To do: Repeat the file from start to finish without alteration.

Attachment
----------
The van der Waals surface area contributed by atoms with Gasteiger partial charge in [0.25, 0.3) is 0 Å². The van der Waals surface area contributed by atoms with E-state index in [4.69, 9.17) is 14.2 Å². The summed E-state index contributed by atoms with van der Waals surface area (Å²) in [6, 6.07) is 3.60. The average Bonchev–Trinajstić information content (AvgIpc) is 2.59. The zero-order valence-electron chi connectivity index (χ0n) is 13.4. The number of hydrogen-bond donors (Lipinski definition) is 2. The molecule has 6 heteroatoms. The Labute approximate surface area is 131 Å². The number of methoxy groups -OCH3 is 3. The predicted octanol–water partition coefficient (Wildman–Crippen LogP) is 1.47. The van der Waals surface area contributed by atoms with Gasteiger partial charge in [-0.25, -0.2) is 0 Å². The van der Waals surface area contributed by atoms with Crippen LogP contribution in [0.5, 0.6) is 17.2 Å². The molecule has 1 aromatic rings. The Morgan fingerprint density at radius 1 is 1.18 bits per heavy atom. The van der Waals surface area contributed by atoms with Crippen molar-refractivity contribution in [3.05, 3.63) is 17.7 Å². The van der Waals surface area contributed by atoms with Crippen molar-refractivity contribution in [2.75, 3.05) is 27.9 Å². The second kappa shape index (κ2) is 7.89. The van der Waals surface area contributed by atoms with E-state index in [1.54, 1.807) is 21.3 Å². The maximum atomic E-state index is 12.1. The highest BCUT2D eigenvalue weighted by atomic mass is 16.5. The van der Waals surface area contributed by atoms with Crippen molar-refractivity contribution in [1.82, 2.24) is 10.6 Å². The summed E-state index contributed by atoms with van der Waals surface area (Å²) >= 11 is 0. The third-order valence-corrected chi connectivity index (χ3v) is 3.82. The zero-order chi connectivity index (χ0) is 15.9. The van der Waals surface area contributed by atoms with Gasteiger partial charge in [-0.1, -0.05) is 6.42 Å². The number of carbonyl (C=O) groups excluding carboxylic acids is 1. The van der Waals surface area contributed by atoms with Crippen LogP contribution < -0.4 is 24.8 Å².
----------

The van der Waals surface area contributed by atoms with Gasteiger partial charge in [0.25, 0.3) is 0 Å². The van der Waals surface area contributed by atoms with E-state index in [4.69, 9.17) is 14.2 Å². The summed E-state index contributed by atoms with van der Waals surface area (Å²) in [6, 6.07) is 3.60. The average Bonchev–Trinajstić information content (AvgIpc) is 2.59. The zero-order valence-electron chi connectivity index (χ0n) is 13.4. The number of hydrogen-bond donors (Lipinski definition) is 2. The molecule has 6 heteroatoms. The Labute approximate surface area is 131 Å². The number of methoxy groups -OCH3 is 3. The predicted octanol–water partition coefficient (Wildman–Crippen LogP) is 1.47. The van der Waals surface area contributed by atoms with Gasteiger partial charge in [-0.25, -0.2) is 0 Å². The van der Waals surface area contributed by atoms with Crippen LogP contribution in [0.5, 0.6) is 17.2 Å². The molecule has 1 aromatic rings. The Morgan fingerprint density at radius 1 is 1.18 bits per heavy atom. The van der Waals surface area contributed by atoms with Crippen molar-refractivity contribution in [3.05, 3.63) is 17.7 Å². The van der Waals surface area contributed by atoms with Crippen molar-refractivity contribution in [2.75, 3.05) is 27.9 Å². The second kappa shape index (κ2) is 7.89. The van der Waals surface area contributed by atoms with E-state index in [1.54, 1.807) is 21.3 Å². The maximum atomic E-state index is 12.1. The highest BCUT2D eigenvalue weighted by atomic mass is 16.5. The van der Waals surface area contributed by atoms with Crippen molar-refractivity contribution in [1.82, 2.24) is 10.6 Å². The summed E-state index contributed by atoms with van der Waals surface area (Å²) >= 11 is 0. The third-order valence-corrected chi connectivity index (χ3v) is 3.82. The zero-order chi connectivity index (χ0) is 15.9. The van der Waals surface area contributed by atoms with Gasteiger partial charge in [-0.1, -0.05) is 6.42 Å². The number of carbonyl (C=O) groups excluding carboxylic acids is 1. The van der Waals surface area contributed by atoms with Crippen LogP contribution < -0.4 is 24.8 Å².